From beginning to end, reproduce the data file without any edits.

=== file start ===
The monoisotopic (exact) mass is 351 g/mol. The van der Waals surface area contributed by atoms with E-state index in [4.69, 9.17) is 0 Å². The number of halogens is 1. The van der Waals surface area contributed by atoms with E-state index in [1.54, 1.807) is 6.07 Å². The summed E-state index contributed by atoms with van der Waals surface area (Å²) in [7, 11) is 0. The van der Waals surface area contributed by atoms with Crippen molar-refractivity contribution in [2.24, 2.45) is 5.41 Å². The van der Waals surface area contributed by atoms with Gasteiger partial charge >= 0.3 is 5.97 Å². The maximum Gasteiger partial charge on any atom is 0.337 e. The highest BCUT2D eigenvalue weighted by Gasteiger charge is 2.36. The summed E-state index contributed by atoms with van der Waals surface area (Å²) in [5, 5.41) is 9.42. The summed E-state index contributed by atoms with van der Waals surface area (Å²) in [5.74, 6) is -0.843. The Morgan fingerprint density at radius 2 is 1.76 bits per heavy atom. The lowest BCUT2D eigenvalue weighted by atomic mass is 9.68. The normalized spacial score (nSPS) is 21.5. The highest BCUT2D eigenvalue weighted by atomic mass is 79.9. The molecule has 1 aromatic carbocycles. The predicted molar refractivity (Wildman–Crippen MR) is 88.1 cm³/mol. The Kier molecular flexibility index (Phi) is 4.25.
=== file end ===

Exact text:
The monoisotopic (exact) mass is 351 g/mol. The van der Waals surface area contributed by atoms with E-state index in [4.69, 9.17) is 0 Å². The number of halogens is 1. The van der Waals surface area contributed by atoms with E-state index in [1.54, 1.807) is 6.07 Å². The summed E-state index contributed by atoms with van der Waals surface area (Å²) in [7, 11) is 0. The van der Waals surface area contributed by atoms with Crippen molar-refractivity contribution in [2.24, 2.45) is 5.41 Å². The van der Waals surface area contributed by atoms with Gasteiger partial charge >= 0.3 is 5.97 Å². The maximum Gasteiger partial charge on any atom is 0.337 e. The highest BCUT2D eigenvalue weighted by Gasteiger charge is 2.36. The summed E-state index contributed by atoms with van der Waals surface area (Å²) in [5, 5.41) is 9.42. The summed E-state index contributed by atoms with van der Waals surface area (Å²) in [5.74, 6) is -0.843. The Morgan fingerprint density at radius 2 is 1.76 bits per heavy atom. The lowest BCUT2D eigenvalue weighted by atomic mass is 9.68. The normalized spacial score (nSPS) is 21.5. The highest BCUT2D eigenvalue weighted by atomic mass is 79.9. The molecule has 1 aromatic carbocycles. The predicted molar refractivity (Wildman–Crippen MR) is 88.1 cm³/mol. The Kier molecular flexibility index (Phi) is 4.25.